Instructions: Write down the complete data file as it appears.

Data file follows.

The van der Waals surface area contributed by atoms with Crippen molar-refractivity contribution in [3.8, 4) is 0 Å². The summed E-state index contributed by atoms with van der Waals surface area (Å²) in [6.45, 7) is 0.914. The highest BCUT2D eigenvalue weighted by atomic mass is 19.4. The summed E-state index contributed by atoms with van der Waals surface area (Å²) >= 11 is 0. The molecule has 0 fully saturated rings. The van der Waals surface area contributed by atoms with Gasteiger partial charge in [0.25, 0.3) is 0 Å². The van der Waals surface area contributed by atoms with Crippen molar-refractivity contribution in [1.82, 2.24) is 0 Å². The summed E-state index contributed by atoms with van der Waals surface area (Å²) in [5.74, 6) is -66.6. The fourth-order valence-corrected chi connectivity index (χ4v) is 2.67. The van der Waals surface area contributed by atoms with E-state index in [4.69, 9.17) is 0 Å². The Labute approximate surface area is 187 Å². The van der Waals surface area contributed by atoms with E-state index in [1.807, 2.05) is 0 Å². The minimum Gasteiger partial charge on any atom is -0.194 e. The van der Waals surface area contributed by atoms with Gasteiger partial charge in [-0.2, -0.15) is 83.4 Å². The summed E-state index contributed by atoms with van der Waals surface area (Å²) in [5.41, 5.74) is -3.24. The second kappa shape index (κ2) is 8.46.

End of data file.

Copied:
The van der Waals surface area contributed by atoms with Crippen molar-refractivity contribution in [3.8, 4) is 0 Å². The summed E-state index contributed by atoms with van der Waals surface area (Å²) in [6.45, 7) is 0.914. The highest BCUT2D eigenvalue weighted by atomic mass is 19.4. The summed E-state index contributed by atoms with van der Waals surface area (Å²) >= 11 is 0. The molecule has 0 fully saturated rings. The van der Waals surface area contributed by atoms with Gasteiger partial charge in [0.25, 0.3) is 0 Å². The van der Waals surface area contributed by atoms with Crippen molar-refractivity contribution in [1.82, 2.24) is 0 Å². The summed E-state index contributed by atoms with van der Waals surface area (Å²) in [5.74, 6) is -66.6. The fourth-order valence-corrected chi connectivity index (χ4v) is 2.67. The van der Waals surface area contributed by atoms with E-state index in [4.69, 9.17) is 0 Å². The Labute approximate surface area is 187 Å². The van der Waals surface area contributed by atoms with E-state index in [1.807, 2.05) is 0 Å². The minimum Gasteiger partial charge on any atom is -0.194 e. The van der Waals surface area contributed by atoms with Gasteiger partial charge in [-0.2, -0.15) is 83.4 Å². The summed E-state index contributed by atoms with van der Waals surface area (Å²) in [5.41, 5.74) is -3.24. The second kappa shape index (κ2) is 8.46.